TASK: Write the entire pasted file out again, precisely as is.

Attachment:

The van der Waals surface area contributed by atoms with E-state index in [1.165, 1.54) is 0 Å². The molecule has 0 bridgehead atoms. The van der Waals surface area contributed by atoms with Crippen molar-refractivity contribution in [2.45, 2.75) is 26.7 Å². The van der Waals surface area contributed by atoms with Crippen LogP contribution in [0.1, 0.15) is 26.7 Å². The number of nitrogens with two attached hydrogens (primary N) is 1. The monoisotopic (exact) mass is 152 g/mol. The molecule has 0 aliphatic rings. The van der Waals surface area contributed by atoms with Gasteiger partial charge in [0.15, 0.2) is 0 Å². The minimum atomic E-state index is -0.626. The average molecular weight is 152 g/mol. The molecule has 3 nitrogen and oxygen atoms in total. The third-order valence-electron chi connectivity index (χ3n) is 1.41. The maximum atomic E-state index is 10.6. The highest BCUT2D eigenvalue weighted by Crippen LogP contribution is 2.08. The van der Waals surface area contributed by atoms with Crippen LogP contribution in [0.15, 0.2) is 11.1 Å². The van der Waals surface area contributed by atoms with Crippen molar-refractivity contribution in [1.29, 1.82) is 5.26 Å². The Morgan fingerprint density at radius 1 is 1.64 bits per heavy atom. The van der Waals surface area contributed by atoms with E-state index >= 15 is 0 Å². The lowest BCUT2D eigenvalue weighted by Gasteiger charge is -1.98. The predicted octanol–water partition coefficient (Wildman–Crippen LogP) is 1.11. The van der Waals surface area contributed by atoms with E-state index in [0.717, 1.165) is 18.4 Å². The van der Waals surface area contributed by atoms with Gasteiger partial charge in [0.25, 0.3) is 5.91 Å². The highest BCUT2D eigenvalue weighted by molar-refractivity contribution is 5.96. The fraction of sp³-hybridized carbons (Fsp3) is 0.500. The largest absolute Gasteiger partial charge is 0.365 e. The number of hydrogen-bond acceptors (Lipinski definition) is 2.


The van der Waals surface area contributed by atoms with E-state index in [1.165, 1.54) is 0 Å². The molecule has 0 bridgehead atoms. The van der Waals surface area contributed by atoms with Crippen molar-refractivity contribution in [2.45, 2.75) is 26.7 Å². The van der Waals surface area contributed by atoms with Crippen LogP contribution in [0.1, 0.15) is 26.7 Å². The number of nitrogens with two attached hydrogens (primary N) is 1. The monoisotopic (exact) mass is 152 g/mol. The molecule has 0 aliphatic rings. The van der Waals surface area contributed by atoms with Gasteiger partial charge in [0.15, 0.2) is 0 Å². The minimum atomic E-state index is -0.626. The average molecular weight is 152 g/mol. The molecule has 3 nitrogen and oxygen atoms in total. The third-order valence-electron chi connectivity index (χ3n) is 1.41. The maximum atomic E-state index is 10.6. The highest BCUT2D eigenvalue weighted by Crippen LogP contribution is 2.08. The van der Waals surface area contributed by atoms with Crippen LogP contribution in [0.15, 0.2) is 11.1 Å². The van der Waals surface area contributed by atoms with Crippen molar-refractivity contribution in [1.29, 1.82) is 5.26 Å². The Morgan fingerprint density at radius 1 is 1.64 bits per heavy atom. The van der Waals surface area contributed by atoms with E-state index >= 15 is 0 Å². The lowest BCUT2D eigenvalue weighted by Gasteiger charge is -1.98. The predicted octanol–water partition coefficient (Wildman–Crippen LogP) is 1.11. The van der Waals surface area contributed by atoms with E-state index in [0.717, 1.165) is 18.4 Å². The van der Waals surface area contributed by atoms with Gasteiger partial charge in [0.25, 0.3) is 5.91 Å². The highest BCUT2D eigenvalue weighted by molar-refractivity contribution is 5.96. The fraction of sp³-hybridized carbons (Fsp3) is 0.500. The largest absolute Gasteiger partial charge is 0.365 e. The number of hydrogen-bond acceptors (Lipinski definition) is 2.